# Probabilistic logic

The aim of a probabilistic logic (also probability logic and probabilistic reasoning) is to combine the capacity of probability theory to handle uncertainty with the capacity of deductive logic to exploit structure. The result is a richer and more expressive formalism with a broad range of possible application areas. Probabilistic logics attempt to find a natural extension of traditional logic truth tables: the results they define are derived through probabilistic expressions instead. A difficulty with probabilistic logics is that they tend to multiply the computational complexities of their probabilistic and logical components. Other difficulties include the possibility of counter-intuitive results, such as those of Dempster-Shafer theory. The need to deal with a broad variety of contexts and issues has led to many different proposals.

## Historical context

There are numerous proposals for probabilistic logics. Very roughly, they can be categorized into two different classes: those logics that attempt to make a probabilistic extension to logical entailment, such as Markov logic networks, and those that attempt to address the problems of uncertainty and lack of evidence (evidentiary logics).

That probability and uncertainty are not quite the same thing may be understood by noting that, despite the mathematization of probability in the Enlightenment, mathematical probability theory remains, to this very day, entirely unused in criminal courtrooms, when evaluating the "probability" of the guilt of a suspected criminal.[1]

More precisely, in evidentiary logic, there is a need to distinguish the truth of a statement from the confidence in its truth: thus, being uncertain of a suspect's guilt is not the same as assigning a numerical probability to the commission of the crime. A single suspect may be guilty or not guilty, just as a coin may be flipped heads or tails. Given a large collection of suspects, a certain percentage may be guilty, just as the probability of flipping "heads" is one-half. However, it is incorrect to take this law of averages with regard to a single criminal (or single coin-flip): the criminal is no more "a little bit guilty", just as a single coin flip is "a little bit heads and a little bit tails": we are merely uncertain as to which it is. Conflating probability and uncertainty may be acceptable when making scientific measurements of physical quantities, but it is an error, in the context of "common sense" reasoning and logic. Just as in courtroom reasoning, the goal of employing uncertain inference is to gather evidence to strengthen the confidence of a proposition, as opposed to performing some sort of probabilistic entailment.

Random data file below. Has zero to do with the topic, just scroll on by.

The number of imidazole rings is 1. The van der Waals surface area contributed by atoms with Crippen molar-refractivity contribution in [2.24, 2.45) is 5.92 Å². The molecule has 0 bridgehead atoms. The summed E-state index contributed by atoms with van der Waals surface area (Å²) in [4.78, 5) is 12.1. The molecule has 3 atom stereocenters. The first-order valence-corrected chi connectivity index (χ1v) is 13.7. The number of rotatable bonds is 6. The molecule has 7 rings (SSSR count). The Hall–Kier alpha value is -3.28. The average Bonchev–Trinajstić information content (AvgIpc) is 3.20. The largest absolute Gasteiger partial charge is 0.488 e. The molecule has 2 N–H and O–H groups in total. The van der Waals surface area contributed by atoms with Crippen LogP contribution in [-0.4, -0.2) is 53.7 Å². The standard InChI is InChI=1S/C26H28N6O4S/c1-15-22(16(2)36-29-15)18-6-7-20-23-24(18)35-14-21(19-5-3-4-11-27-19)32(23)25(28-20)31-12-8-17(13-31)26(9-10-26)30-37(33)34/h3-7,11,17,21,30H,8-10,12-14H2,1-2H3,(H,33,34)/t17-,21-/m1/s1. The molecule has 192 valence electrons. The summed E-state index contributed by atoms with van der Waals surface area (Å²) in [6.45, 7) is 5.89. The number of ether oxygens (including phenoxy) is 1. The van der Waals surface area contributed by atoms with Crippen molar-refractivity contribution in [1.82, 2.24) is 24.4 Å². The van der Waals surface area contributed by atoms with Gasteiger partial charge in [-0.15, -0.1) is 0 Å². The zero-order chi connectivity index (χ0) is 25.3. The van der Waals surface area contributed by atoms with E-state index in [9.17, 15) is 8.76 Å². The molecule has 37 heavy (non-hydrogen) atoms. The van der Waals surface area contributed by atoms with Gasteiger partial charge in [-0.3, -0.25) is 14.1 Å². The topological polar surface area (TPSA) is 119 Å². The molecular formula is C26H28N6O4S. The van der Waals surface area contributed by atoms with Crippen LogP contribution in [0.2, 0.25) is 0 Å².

Historically, attempts to quantify probabilistic reasoning date back to antiquity. There was a particularly strong interest starting in the 12th century, with the work of the Scholastics, with the invention of the half-proof (so that two half-proofs are sufficient to prove guilt), the elucidation of moral certainty (sufficient certainty to act upon, but short of absolute certainty), the development of Catholic probabilism (the idea that it is always safe to follow the established rules of doctrine or the opinion of experts, even when they are less probable), the case-based reasoning of casuistry, and the scandal of Laxism (whereby probabilism was used to give support to almost any statement at all, it being possible to find an expert opinion in support of almost any proposition.).[1]

## Modern proposals

Below is a list of proposals for probabilistic and evidentiary extensions to classical and predicate logic.